Get a better med history — A life may be at stake

Nearly half of older patients use prescription and over-the-counter (OTC) medications together, says a new study, and one in 25 is at risk for a major potential drug-drug interaction. The researchers also found that 29% of these patients use at least five prescription medications.1

Bleeding and hyperkalemia were the most common type of drug-drug interaction adverse effects identified in the study. Commonly used medications that can cause these reactions include aspirin and warfarin, ginkgo and aspirin, and warfarin and simvastatin, says the study's lead author, Dima Qato, PharmD, MPH, a research associate at the University of Chicago.

The study's findings underscore the fact that ED nurses always should ask patients about all the medications they use: prescription, OTC, and dietary supplements, she says. "If the patient or caregiver does not have this information, nursing staff should contact the patient's providers and pharmacies to obtain it," says Qato.

Karen Hayes, PhD, ARNP, assistant professor at the School of Nursing at Wichita (KS) State University, says obtaining a complete list of medications "is important, because we give many medications during treatment or at discharge from the ED. Any new medication given may interact or compete with current medications," she says.

Anticholinergics, psychotropics, analgesics, sedatives, and drugs with a narrow therapeutic windows such as digoxin and warfarin, are the most worrisome, says Hayes.

Elderly patients often see multiple physicians with little communication between providers, says Amanda Person, RN, MSN, ED nurse at Methodist Healthcare North in Memphis, TN. "With this in mind, various medications may be prescribed that are similar in mechanism of action or interact with one another," Person says.

At St. Joseph's Hospital in St. Paul, MN, "We do just about everything to get a good list," says Joan Somes, PhD, MSN, RN, CEN, FAEN, ED educator. ED nurses call the pharmacy, look up old charts, instruct paramedics to bring in every pill bottle they can find, provide cards to patients to list their medications, and call physicians' offices. Recently, a pharmacy technician was hired at St. Joseph's ED.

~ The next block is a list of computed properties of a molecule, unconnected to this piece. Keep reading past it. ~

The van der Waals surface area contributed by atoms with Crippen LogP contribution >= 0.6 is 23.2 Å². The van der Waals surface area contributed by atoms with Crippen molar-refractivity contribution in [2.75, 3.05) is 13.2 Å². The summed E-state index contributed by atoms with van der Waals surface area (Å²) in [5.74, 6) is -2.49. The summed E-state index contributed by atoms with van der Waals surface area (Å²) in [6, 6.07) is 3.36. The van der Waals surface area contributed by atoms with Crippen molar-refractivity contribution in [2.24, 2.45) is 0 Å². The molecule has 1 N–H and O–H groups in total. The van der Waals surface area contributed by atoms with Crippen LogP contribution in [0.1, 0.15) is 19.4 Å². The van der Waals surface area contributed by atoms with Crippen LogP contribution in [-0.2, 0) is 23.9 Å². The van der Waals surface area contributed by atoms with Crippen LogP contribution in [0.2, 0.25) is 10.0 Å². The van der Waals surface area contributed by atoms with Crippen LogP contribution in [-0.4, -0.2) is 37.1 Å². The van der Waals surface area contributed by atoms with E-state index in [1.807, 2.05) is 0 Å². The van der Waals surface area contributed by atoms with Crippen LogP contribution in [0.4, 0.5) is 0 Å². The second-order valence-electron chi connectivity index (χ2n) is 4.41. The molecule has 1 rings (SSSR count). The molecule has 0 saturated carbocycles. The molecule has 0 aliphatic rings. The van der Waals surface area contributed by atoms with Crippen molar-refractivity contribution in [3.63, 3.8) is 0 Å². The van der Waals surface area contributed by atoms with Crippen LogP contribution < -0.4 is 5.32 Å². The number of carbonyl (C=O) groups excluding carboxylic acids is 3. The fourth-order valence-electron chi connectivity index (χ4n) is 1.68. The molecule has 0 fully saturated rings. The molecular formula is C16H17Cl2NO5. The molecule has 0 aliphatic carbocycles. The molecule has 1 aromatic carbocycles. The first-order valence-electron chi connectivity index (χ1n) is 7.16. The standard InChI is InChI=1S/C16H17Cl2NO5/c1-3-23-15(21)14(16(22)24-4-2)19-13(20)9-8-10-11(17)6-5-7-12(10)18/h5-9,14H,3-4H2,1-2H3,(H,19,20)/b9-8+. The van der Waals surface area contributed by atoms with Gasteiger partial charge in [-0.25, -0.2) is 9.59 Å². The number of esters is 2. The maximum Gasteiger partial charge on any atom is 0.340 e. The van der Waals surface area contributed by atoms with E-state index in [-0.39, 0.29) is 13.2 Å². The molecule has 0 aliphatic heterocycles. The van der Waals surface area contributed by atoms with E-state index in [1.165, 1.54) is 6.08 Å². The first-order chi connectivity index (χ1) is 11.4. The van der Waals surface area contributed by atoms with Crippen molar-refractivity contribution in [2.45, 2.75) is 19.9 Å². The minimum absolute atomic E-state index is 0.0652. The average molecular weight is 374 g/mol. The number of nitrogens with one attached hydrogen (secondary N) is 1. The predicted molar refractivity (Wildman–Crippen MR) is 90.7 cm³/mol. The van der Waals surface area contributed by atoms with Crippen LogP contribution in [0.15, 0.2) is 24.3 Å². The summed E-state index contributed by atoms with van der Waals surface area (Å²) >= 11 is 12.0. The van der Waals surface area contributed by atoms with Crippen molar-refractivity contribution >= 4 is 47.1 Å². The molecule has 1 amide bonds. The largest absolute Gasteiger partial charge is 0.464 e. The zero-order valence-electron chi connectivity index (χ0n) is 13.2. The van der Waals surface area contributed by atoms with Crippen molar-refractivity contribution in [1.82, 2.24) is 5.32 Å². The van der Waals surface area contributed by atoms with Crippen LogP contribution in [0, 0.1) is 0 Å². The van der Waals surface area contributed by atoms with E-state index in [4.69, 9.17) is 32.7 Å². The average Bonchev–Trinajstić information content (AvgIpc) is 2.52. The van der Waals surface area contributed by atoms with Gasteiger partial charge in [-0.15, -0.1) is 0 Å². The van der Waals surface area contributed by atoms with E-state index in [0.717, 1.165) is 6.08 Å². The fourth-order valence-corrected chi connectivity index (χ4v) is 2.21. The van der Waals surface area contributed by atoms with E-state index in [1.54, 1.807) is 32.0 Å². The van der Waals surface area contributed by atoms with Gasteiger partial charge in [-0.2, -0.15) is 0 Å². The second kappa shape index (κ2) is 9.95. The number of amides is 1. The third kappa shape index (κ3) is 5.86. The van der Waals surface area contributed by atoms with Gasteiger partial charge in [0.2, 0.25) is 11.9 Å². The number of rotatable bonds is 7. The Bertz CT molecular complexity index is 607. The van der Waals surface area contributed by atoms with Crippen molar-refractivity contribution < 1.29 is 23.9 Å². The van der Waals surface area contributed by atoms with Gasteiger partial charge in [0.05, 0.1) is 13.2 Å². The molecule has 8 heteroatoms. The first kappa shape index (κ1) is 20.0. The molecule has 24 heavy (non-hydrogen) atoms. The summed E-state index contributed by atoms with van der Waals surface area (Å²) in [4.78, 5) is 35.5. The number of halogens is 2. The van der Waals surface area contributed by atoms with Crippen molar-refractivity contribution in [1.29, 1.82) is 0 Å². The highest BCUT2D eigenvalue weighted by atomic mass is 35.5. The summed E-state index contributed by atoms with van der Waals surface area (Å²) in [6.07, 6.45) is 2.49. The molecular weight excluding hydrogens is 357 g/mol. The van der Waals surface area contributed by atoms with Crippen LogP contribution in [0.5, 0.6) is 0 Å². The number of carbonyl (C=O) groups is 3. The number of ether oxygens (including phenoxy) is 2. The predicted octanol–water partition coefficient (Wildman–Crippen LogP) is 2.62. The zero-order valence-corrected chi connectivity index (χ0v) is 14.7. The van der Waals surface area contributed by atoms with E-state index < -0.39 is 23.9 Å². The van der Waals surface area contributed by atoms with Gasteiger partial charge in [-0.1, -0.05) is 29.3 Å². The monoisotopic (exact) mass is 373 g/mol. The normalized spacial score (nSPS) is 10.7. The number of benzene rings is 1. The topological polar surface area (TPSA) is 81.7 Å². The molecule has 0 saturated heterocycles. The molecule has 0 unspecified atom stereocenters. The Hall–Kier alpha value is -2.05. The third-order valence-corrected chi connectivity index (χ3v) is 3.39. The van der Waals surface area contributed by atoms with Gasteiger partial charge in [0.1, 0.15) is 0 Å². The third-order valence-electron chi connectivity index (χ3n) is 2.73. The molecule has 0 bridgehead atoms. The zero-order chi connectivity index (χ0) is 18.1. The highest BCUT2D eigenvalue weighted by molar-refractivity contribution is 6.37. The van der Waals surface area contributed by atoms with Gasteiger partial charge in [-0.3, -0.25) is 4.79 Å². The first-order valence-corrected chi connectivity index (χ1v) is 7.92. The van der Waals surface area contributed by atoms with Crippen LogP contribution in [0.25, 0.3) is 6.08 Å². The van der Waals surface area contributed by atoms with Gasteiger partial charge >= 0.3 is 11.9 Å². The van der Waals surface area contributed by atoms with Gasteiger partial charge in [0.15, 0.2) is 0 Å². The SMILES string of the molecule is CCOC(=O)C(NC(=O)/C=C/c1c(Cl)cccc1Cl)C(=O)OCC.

"This person's entire job is to find out the patient's meds, and fill out the medication reconciliation required by The Joint Commission," she reports.

Reference

  1. Qato DM, Alexander GC, Conti RM, et al. Use of prescription and over-the-counter medications and dietary supplements among older adults in the United States. JAMA 2008; 300:2,867-2,878.

Sources

For more information on medications and elder ED patients, contact:

  • Karen Hayes, PhD, ARNP, Assistant Professor, School of Nursing, Wichita State University. Phone: (316) 978-5721. E-mail: Karen.Hayes@wichita.edu.
  • Amanda Person, RN, MSN, Emergency Department, Methodist Healthcare North, Memphis, TN. Phone: (901) 516-5211. E-mail: amandap414@comcast.net.
  • Dima Qato, PharmD, MPH, Research Associate, University of Chicago. E-mail: dimaqato@uchicago.edu.
  • Joan Somes, PhD, MSN, RN, CEN, FAEN, Staff Nurse/Department Educator, St. Joseph's Hospital, St. Paul, MN. Phone: (651) 232-3000. E-mail: somes@blackhole.com.

Ask these 6 questions of every elderly patient